Ruxandra Paula Andriciuc and Others v Banca Românească SAC‑186/16, ECLI:EU:C:2017:703
Under Article 3 of the Unfair Terms Directive, a term shall be unfair if "it causes a significant imbalance in the parties' rights and obligations arising under the contract, to the detriment of the consumer". Article 4 provides an exception to this, in so far as: (i) the term is written in "plain intelligible language"; and (ii) the terms relate to the "main subject matter of the contract".
Between 2007 and 2008, Mrs Andriciuc and others (the Borrowers), whose income was denominated in Romanian lei (RON), entered into loan agreements with Banca Românească SA (the Bank) denominated in Swiss francs (CFH) (the Loans). Under the terms of the Loans, the Borrowers were to make monthly repayments in CFH. Subsequently, the CFH appreciated against the RON, and the Borrowers' obligations under the Loans (when converted into RON) significantly increased. The Borrowers argued that the Bank was in a position to foresee, but did not fully explain, this exchange rate risk. Further, it was said the Bank's presentation by which the Loans were sold was biased, emphasising the advantages but not the potential risks.
The Borrowers argued that, following the appreciation of the CFH, there was a significant imbalance between the rights and obligations of the parties and, therefore, the requirement to make monthly repayments in CFH was an unfair term and was consequently invalid.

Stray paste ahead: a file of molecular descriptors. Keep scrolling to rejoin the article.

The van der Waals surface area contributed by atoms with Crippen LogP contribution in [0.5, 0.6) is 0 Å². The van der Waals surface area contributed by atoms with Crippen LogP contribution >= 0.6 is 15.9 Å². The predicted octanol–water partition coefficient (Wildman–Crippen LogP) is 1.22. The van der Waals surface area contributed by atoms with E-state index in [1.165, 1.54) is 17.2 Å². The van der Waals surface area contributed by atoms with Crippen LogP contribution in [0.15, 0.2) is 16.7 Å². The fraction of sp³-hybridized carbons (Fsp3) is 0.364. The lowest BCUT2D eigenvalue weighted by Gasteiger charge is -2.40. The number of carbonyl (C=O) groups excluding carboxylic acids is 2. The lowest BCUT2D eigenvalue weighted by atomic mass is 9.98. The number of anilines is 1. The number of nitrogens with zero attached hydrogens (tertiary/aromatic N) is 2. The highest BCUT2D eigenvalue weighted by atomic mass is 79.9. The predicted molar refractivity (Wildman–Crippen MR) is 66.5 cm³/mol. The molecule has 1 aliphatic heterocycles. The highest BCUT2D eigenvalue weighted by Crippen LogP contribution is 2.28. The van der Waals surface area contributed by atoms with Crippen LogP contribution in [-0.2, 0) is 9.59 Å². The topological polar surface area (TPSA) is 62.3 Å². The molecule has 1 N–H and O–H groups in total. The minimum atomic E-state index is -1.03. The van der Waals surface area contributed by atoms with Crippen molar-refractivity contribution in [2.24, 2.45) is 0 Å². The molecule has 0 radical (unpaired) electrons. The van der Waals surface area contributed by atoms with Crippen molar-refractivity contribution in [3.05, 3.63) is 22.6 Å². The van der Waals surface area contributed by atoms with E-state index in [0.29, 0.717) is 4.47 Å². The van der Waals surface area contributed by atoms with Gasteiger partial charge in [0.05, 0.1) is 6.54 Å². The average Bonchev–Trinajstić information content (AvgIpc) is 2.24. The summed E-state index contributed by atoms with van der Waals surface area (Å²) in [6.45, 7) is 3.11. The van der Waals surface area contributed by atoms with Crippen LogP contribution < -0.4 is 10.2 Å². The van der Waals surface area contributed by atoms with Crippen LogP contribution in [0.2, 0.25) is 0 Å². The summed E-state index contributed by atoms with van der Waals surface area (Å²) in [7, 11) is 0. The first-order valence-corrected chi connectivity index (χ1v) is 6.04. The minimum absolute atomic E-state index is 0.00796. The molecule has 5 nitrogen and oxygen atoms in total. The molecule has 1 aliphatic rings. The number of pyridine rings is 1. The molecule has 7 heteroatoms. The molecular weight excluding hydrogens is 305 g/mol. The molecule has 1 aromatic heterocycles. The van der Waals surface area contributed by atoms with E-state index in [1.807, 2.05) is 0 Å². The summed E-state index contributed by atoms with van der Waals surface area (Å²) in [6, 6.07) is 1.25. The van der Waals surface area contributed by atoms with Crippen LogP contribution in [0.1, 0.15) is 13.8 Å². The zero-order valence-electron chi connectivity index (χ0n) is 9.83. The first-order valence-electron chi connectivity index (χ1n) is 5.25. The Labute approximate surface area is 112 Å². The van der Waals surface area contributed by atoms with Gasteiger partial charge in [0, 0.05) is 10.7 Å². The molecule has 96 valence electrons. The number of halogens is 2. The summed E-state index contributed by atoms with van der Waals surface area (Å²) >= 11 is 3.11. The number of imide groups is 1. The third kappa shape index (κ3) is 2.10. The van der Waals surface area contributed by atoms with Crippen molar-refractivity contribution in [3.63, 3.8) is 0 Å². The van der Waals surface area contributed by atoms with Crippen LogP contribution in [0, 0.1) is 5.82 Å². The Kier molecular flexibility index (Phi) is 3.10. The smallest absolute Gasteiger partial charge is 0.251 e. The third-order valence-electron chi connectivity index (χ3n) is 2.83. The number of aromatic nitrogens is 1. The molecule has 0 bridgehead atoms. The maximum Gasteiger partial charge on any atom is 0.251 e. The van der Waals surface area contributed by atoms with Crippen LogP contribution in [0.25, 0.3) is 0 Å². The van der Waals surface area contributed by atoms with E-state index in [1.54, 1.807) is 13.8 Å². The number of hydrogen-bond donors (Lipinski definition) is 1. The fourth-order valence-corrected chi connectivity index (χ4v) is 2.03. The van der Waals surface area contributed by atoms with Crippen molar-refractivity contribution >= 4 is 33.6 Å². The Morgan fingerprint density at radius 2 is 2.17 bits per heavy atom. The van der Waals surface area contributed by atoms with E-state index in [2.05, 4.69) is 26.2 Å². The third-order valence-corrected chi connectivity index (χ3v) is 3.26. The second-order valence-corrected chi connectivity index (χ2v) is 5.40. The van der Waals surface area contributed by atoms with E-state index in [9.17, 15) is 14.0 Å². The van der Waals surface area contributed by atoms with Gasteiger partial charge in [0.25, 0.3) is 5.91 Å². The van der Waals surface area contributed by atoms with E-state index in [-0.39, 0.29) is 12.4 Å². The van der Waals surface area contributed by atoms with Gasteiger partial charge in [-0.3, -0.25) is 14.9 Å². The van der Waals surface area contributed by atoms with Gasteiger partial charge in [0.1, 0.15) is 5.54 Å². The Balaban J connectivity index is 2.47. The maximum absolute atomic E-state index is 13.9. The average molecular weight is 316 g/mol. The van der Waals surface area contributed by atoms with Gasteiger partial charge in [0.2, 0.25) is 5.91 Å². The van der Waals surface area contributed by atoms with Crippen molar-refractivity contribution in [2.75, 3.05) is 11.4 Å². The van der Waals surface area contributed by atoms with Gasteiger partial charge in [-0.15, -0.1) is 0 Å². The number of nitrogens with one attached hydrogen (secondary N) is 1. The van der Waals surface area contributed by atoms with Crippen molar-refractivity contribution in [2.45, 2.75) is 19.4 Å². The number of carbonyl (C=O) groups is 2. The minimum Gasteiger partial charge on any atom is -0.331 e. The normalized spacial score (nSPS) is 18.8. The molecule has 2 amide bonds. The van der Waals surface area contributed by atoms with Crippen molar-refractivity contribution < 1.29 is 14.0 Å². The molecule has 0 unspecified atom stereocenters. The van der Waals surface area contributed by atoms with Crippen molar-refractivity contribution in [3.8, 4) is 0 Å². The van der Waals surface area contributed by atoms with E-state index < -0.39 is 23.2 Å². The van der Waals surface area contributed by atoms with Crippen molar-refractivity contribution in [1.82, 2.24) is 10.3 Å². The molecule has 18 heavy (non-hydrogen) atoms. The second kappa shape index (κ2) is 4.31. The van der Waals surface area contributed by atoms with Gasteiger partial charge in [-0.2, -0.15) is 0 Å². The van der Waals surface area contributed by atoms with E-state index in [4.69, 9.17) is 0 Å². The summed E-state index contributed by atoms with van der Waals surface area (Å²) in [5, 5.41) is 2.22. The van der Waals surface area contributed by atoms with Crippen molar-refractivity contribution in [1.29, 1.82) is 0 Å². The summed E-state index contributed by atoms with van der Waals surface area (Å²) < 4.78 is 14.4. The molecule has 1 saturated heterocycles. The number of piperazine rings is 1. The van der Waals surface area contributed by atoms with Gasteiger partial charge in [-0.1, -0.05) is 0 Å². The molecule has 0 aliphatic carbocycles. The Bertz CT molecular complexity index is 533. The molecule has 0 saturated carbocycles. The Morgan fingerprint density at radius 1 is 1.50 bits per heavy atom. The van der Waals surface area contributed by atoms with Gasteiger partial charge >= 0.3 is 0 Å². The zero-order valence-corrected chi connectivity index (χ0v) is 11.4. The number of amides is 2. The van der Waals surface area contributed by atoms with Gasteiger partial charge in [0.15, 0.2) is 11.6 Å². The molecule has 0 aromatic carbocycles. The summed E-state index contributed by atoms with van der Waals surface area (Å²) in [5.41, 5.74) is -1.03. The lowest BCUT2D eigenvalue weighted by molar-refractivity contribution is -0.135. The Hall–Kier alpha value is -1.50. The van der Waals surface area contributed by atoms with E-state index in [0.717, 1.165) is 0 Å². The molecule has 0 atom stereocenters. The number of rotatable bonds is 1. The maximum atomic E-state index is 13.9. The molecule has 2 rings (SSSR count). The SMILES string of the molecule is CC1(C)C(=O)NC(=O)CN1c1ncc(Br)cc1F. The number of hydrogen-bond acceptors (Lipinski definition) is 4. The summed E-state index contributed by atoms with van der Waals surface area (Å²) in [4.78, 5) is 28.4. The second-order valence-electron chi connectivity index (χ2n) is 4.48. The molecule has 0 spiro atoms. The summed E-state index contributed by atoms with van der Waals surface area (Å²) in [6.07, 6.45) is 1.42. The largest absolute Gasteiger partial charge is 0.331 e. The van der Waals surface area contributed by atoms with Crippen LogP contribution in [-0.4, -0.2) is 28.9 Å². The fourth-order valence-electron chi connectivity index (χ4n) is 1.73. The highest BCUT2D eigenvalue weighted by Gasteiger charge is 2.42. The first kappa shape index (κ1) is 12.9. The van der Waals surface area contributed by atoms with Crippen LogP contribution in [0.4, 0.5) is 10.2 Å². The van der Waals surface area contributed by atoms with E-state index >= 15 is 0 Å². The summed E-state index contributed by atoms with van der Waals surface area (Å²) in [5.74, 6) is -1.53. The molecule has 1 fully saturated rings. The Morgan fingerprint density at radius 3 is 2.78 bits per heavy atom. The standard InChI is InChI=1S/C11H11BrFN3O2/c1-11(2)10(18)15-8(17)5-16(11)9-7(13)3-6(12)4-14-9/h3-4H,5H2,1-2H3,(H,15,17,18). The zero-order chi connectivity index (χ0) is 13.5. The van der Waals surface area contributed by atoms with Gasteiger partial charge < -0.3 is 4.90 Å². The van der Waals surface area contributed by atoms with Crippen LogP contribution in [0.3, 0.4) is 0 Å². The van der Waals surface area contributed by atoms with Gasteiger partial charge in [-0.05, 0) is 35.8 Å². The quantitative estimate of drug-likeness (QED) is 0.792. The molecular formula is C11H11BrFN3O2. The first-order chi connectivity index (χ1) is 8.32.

The referring court asked the CJEU for a preliminary ruling in relation to the following: (i) whether the term requiring repayment in CFH relates to the "main subject matter of the contract"; (ii) whether the requirement that a contract is written in "plain intelligible language" extends to the need to provide all possible consequences of the term as a result of which the price paid may vary; and (iii) whether the imbalance between the parties is to be assessed at the conclusion of the contract or whether it continues throughout the life of the contract.
First, the CJEU decided that the term requiring repayment in CFH did relate to the main subject matter of the contract, and so it could not be considered unfair, provided it was written in plain intelligible language.
Second, the CJEU confirmed that the requirement that a contractual term must be drafted in plain intelligible language requires banks to provide borrowers with sufficient information"to enable them to take prudent and well-informed decisions". This information must be such that "the average consumer, who is reasonably well informed and reasonably observant and circumspect, would be aware both of the possibility of a rise or fall in the value of the foreign currency in which the loan was taken out, and would also be able to assess the potentially significant economic consequences of such a term with regard to his financial obligations".
Finally, the CJEU found that the assessment of the unfairness of a contractual term "must be made by reference to the time of conclusion of the contract at issue, taking account all of the circumstances which could have been known to the seller or supplier at that time, and which were such as to affect the future performance of that contract".
As the reader will be aware, although the CJEU provides interpretation of EU law, the national court alone has jurisdiction to find and assess the facts in the case before it and to interpret and apply national law.